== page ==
Linda Leu — the California Research and Policy Director for Young Invincibles, which works to enroll young adults in the exchanges — agrees. She said her group has spent a lot of time working to educate young adults, many of whom just assume they can’t afford coverage.

“We’ve seen a large awareness gap,” Leu said, noting that many young adults don’t know that they qualify for Medicaid or subsidies to help them purchase coverage through the exchanges.

Hernández-Cancio said there also have been more traditional obstacles to getting Latinos to enroll, such as language barriers, concerns about their own or a family members’ immigration status and “simply not enough navigators” to help.

Further, Hernández-Cancio said another challenge — at least in reaching out to Latinos — is not knowing whether their efforts are fruitful. While the federal government’s data break down enrollment by age and gender, there hasn’t been any official breakdown of minority enrollment yet. “What we know is anecdotal,” Hernández-Cancio said.

Non-Traditional Success

The enrollment advocates who spoke to California Healthline said the efforts that they felt were most successful could be considered non-traditional.

For example, Hernández-Cancio noted that her organization has helped educate potential enrollees through “enrollment summits,” which are taking place all over the country. Hernández-Cancio says the success can be attributed to the fact that the summits are well-advertised in the community, and because “there are a lot of computers and a lot of navigators.” She also says it helps to get people in one place and add the educational component.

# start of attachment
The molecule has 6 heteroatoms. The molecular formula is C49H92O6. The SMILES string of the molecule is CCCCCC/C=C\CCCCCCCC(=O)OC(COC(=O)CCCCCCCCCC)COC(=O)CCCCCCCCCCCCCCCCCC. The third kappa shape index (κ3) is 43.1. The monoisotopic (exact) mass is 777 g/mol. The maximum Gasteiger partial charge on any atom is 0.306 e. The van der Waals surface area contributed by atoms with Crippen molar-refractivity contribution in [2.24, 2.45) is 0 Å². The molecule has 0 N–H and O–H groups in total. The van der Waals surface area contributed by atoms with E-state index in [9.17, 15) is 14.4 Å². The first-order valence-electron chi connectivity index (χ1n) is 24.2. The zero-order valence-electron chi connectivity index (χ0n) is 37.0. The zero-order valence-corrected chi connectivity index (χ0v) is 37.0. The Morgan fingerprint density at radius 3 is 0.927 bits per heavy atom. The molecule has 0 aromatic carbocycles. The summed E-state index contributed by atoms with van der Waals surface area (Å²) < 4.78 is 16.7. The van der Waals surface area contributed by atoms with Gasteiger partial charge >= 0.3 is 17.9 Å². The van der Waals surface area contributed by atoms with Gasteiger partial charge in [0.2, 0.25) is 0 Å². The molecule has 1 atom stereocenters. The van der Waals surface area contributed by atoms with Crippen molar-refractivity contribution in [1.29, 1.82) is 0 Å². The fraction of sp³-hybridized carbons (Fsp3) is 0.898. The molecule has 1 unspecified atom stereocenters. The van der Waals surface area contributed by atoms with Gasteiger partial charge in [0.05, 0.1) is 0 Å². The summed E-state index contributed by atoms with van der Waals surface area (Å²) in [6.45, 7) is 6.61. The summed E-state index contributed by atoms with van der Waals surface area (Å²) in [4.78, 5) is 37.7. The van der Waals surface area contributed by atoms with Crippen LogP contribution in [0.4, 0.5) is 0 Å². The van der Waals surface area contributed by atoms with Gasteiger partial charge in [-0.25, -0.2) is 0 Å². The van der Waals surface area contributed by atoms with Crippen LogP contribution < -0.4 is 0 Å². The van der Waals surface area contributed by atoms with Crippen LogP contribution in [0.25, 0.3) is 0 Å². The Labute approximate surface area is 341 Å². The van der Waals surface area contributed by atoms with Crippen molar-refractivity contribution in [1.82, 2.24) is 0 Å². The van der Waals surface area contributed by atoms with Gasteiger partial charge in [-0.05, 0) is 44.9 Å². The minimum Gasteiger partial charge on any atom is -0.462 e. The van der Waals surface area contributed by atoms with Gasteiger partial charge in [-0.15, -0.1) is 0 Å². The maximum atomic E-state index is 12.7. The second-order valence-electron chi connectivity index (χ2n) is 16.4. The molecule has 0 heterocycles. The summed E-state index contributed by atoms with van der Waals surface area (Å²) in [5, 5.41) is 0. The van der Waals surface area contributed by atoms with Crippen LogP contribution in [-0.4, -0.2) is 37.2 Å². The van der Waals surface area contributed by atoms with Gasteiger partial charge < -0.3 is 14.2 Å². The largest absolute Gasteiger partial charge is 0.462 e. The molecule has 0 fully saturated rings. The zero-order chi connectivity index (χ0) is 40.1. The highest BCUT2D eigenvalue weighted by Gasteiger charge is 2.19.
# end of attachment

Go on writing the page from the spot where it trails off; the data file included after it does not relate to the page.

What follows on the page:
Leu said her group has a number of non-traditional outreach efforts, such as partnering with a local radio station for a music festival or sponsoring comedy shows, at which volunteers dispersed information about exchange enrollment.

However, Leu said that for her group, the most successful efforts have been the “on-the-ground outreach in communities,” such as peer-outreach counselors, who speak to young adults one-on-one at college campuses and similar venues.

March 31 Is Not the End

Enrollment advocates were emphatic that just because the open enrollment period ends on March 31 doesn’t mean people can’t still enroll in coverage.

For one thing, enrollment in Medicaid is year-round, so low-income residents in states that have expanded Medicaid have more opportunity to get coverage. Hernández-Cancio said her group will work hard to encourage other states to expand their Medicaid programs.

Leu noted that young adults likely will have other opportunities beyond the first open-enrollment period to enroll in coverage. Leu said, “Young adults are at the prime age for life events” that qualify them to enroll in exchange coverage outside of typical open enrollment, such as marriages, college graduation or moving to another state.

Meanwhile, Hernández-Cancio noted that enrollment advocates’ work doesn’t end when the open-enrollment period ends. She said that her group and others will need to keep educating people about the benefits of health coverage and how to use the insurance they signed up for, as well as look at ways to improve the enrollment process and ensure there are enough navigators.

And enrollment advocates are already eyeing Nov. 15, 2014, when the next open-enrollment period begins.

Around the nation

Here’s a quick review at what else is making news on the road to reform.

So much for that “horror story”: The Washington Post‘s “The Plum Line” examines how some stories about the negative effects of the ACA “fall apart under scrutiny.” Meanwhile, Mother Jones‘ Kevin Drum examines whether any of the stories about ACA woes are true.

The Arkansas situation: Although Arkansas’ alternative Medicaid expansion was seen as a model for other states, continued funding for the plan is at risk. The Atlantic looks at what that means for other states.

The Obamacare insurer: CNBC examines Oscar Insurance, a health insurer that could be confused with a “tech start-up” and might be a new breed of company designed for the “age of Obamacare.”